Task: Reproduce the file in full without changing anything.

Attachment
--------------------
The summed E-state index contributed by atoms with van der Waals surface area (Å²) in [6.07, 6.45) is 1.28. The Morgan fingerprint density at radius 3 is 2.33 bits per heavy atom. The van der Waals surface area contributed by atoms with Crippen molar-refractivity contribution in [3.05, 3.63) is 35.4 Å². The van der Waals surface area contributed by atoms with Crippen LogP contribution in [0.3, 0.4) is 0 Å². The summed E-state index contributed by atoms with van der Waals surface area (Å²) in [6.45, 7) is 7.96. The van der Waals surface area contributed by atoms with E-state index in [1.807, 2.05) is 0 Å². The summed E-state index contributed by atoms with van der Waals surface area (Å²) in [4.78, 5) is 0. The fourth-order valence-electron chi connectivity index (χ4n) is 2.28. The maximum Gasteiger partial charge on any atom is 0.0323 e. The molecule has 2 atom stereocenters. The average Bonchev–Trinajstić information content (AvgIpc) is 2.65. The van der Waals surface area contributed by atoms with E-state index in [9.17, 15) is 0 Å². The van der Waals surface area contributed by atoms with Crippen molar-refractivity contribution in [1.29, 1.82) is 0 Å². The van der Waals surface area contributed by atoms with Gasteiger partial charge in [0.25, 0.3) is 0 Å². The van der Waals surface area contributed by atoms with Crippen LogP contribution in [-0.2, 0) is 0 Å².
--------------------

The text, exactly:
The summed E-state index contributed by atoms with van der Waals surface area (Å²) in [6.07, 6.45) is 1.28. The Morgan fingerprint density at radius 3 is 2.33 bits per heavy atom. The van der Waals surface area contributed by atoms with Crippen molar-refractivity contribution in [3.05, 3.63) is 35.4 Å². The van der Waals surface area contributed by atoms with Crippen LogP contribution in [0.3, 0.4) is 0 Å². The summed E-state index contributed by atoms with van der Waals surface area (Å²) in [6.45, 7) is 7.96. The van der Waals surface area contributed by atoms with E-state index in [1.807, 2.05) is 0 Å². The summed E-state index contributed by atoms with van der Waals surface area (Å²) in [4.78, 5) is 0. The fourth-order valence-electron chi connectivity index (χ4n) is 2.28. The maximum Gasteiger partial charge on any atom is 0.0323 e. The molecule has 2 atom stereocenters. The average Bonchev–Trinajstić information content (AvgIpc) is 2.65. The van der Waals surface area contributed by atoms with E-state index in [9.17, 15) is 0 Å². The van der Waals surface area contributed by atoms with Crippen molar-refractivity contribution in [1.29, 1.82) is 0 Å². The van der Waals surface area contributed by atoms with Gasteiger partial charge in [0.25, 0.3) is 0 Å². The van der Waals surface area contributed by atoms with Crippen LogP contribution in [-0.2, 0) is 0 Å².